Last Friday’s U.S. jobs report was just terrible and we also got data from China showing a weakening in that country’s manufacturing sector. This put an already lackluster stock market into very negative territory, hurting investor sentiment significantly.
At the same time that we got this economic news, we also heard from the Big Three automakers and, according to them, business is booming. But, there’s a big caveat to this good news and it’s the same thing that’s been going on in the U.S. economy for years now. Even in industries where business is good, there isn’t a lot of new investment in plants, equipment or employees. Industry remains gun shy and rightly so; there is just too much uncertainty out there.
There is some recovery in the U.S. economy, but expectations are coming down. The stock market bounced back from its recent correction low, but that uptick is now wiped out. The Dow Jones Transportation Average broke 5,000 again and this is with oil prices below $84.00 a barrel! The trading action in the stock market, oil prices, and U.S. Treasuries really signifies a major revision of expectations. The outlook for the U.S. economy in 2012 just got halved. At least that is what these markets are saying.
I repeat my view that this is a decent time to be identifying and following solid, dividend paying blue-chips. I do think the stock market has further downside until second-quarter earnings season begins. I wouldn’t be surprised at all now if the stock market stays very soft until the beginning of the fourth quarter. The U.S. economy is stronger than the recent jobs report suggests, but only in certain sectors. With the eurozone toying with zero GDP growth, the U.S. economy may soon follow suit.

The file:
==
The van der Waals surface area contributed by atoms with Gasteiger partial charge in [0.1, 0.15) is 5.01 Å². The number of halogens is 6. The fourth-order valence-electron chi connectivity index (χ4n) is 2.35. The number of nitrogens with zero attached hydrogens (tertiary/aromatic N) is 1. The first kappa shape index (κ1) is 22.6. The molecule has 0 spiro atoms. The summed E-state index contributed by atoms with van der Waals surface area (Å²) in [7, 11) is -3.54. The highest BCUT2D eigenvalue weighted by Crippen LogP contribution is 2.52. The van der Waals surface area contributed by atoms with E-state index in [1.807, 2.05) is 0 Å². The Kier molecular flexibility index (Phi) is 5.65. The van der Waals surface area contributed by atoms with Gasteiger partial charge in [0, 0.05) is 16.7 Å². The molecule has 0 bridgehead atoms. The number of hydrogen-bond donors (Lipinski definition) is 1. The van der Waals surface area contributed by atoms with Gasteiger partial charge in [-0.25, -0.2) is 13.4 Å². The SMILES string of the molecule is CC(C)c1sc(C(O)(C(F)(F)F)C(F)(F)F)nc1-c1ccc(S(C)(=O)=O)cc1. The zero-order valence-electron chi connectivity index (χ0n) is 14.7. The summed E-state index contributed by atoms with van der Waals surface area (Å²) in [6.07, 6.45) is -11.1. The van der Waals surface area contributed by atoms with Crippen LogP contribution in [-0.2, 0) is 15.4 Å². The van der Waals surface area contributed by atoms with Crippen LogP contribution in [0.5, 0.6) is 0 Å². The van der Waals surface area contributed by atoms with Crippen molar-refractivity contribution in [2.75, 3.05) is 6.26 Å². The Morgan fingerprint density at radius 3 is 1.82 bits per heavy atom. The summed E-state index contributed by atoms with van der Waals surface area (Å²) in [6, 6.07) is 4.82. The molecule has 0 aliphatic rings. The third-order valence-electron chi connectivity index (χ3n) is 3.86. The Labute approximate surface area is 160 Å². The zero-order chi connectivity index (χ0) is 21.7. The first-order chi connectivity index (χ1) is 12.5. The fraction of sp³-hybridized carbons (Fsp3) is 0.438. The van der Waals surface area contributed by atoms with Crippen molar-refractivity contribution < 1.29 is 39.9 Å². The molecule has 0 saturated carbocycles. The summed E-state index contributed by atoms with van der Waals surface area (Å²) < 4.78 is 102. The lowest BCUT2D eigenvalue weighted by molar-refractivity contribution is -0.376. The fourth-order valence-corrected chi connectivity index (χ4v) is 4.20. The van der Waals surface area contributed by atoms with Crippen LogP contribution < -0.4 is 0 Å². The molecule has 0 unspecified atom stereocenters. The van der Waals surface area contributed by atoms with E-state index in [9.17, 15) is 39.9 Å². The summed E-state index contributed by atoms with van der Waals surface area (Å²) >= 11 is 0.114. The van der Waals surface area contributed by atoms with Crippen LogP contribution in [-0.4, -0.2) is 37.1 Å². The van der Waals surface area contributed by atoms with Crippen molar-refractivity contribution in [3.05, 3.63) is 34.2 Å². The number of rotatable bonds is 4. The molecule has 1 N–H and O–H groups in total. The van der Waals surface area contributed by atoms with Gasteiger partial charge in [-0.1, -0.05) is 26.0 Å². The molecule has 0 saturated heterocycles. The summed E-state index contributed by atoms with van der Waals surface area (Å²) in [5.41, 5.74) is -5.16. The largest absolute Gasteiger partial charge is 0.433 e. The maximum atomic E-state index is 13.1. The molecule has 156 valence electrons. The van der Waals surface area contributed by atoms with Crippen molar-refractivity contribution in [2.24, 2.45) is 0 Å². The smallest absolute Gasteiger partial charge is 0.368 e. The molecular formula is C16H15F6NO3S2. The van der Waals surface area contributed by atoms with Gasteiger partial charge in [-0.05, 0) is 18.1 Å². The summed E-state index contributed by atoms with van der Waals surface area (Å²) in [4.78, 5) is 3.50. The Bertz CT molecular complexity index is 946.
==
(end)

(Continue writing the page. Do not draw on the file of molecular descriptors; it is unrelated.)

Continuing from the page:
Stock market investors need to be very cautious in this market. While the stock market is fairly priced, this doesn’t mean that share prices won’t keep going lower. There is lots of good value in this market, but expectations are changing and this keeps share prices vulnerable. The U.S. economy does have a decent foundation to it, but the numbers suggest caution and that is exactly what the stock market is saying with its recent sell-off.
Lower oil prices are a gift to consumers and the industrial economy, but oil price market makers are saying that the U.S. economy is likely to grow at a much slower rate than previously forecast. (See Lower Oil Prices an Absolute Gift to Railroad Companies) The U.S. economy is affected by China and the eurozone and, with West Texas Intermediate below $85.00 a barrel, I’m afraid that the oil market is voting for a global recession in the near future.